Selecting Appropriate Prostate Cancer Patients for Adjuvant Radiotherapy

Summary and Comment |
November 6, 2007

Selecting Appropriate Prostate Cancer Patients for Adjuvant Radiotherapy

  1. Robert Dreicer, MD, MS, FACP

Men with positive surgical margins after prostatectomy benefited most.

  1. Robert Dreicer, MD, MS, FACP

Despite extensive application of prostate cancer screening and improvements in surgical techniques, 30% to 35% of patients who undergo radical prostatectomy ultimately will experience biochemical recurrence (detectable rising prostate-specific antigen [PSA] levels). Randomized trials of adjuvant radiotherapy have provided evidence that selected patients benefit (i.e., have lower biochemical recurrence rates). In 1992, the European Organisation for Research and Treatment of Cancer (EORTC) launched a phase III trial to evaluate the role of adjuvant radiotherapy in men with pT3N0M0 disease and at least one risk factor for progression (positive surgical margins, extraprostatic extension of tumor, or invasion of seminal vesicles): 1005 men were randomized to either postoperative observation or radiotherapy (60 Gy). Patients who were randomized to receive radiotherapy were treated within 16 weeks after surgery, regardless of their postoperative PSA levels. In the initial report on this study, the investigators suggested that adjuvant radiotherapy benefited all patients with adverse risk factors (Eur J Cancer 2005; 41:2662); however, the report did not contain either Gleason scores or data from subsequent reference pathology reviews.

Central pathology reviews of 566 prostatectomy specimens now have been completed; 322 were found to have positive surgical margins. The investigators assessed the interactions between five risk factors (positive surgical margin, extraprostatic extension, seminal vesicle invasion, high Gleason score, and high postoperative PSA level) and radiotherapy in terms of progression-free survival. They found no interaction of radiotherapy with postoperative PSA levels, Gleason scores, or seminal vesicle invasion. Radiotherapy was of borderline benefit in patients without extraprostatic extension overall, but this effect was eliminated when only patients with PSA values >0.2 ng/mL were considered. Margin status, as assessed by central pathology review, was the strongest predictor of prolonged progression-free survival with radiotherapy. The authors noted that three patients with positive margins would have to receive adjuvant radiotherapy to prevent one biochemical recurrence.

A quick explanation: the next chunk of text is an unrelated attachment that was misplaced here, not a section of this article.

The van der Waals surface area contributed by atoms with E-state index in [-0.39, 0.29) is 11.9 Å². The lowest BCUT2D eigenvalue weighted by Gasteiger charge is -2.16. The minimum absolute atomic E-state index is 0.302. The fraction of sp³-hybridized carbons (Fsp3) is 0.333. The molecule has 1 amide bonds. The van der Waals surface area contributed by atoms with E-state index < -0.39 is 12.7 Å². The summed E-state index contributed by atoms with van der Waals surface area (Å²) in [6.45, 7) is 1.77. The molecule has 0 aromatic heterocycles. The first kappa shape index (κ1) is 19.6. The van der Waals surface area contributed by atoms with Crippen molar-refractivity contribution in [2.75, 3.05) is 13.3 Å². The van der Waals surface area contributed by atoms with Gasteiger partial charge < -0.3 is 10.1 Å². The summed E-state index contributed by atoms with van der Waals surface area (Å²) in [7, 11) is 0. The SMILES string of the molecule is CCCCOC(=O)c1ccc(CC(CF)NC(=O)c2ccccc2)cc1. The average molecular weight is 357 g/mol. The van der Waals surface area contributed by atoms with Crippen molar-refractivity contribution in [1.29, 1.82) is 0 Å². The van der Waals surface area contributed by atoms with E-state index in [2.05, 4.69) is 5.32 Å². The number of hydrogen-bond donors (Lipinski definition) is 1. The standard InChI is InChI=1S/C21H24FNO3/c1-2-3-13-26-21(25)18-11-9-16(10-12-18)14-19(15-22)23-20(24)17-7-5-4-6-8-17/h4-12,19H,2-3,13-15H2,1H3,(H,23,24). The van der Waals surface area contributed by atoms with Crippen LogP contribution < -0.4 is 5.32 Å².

Both prostate cancer screening and improved public awareness have lowered the number of patients who present initially with large bulky tumors; however, a subset of patients always will present with adverse risk factors. Randomized studies from both the EORTC and Southwest Oncology Group (JAMA 2006; 296:2329) have demonstrated a benefit for adjuvant radiotherapy in terms of rising PSA and disease recurrence, without affecting metastases-free or overall survival. The decision process is complicated, given prostate disease heterogeneity — not all patients with adverse risk factors will experience rising PSA levels, and some patients will benefit from delayed (i.e., salvage) radiotherapy. This update provides a framework for this discussion for patients with positive surgical margins.


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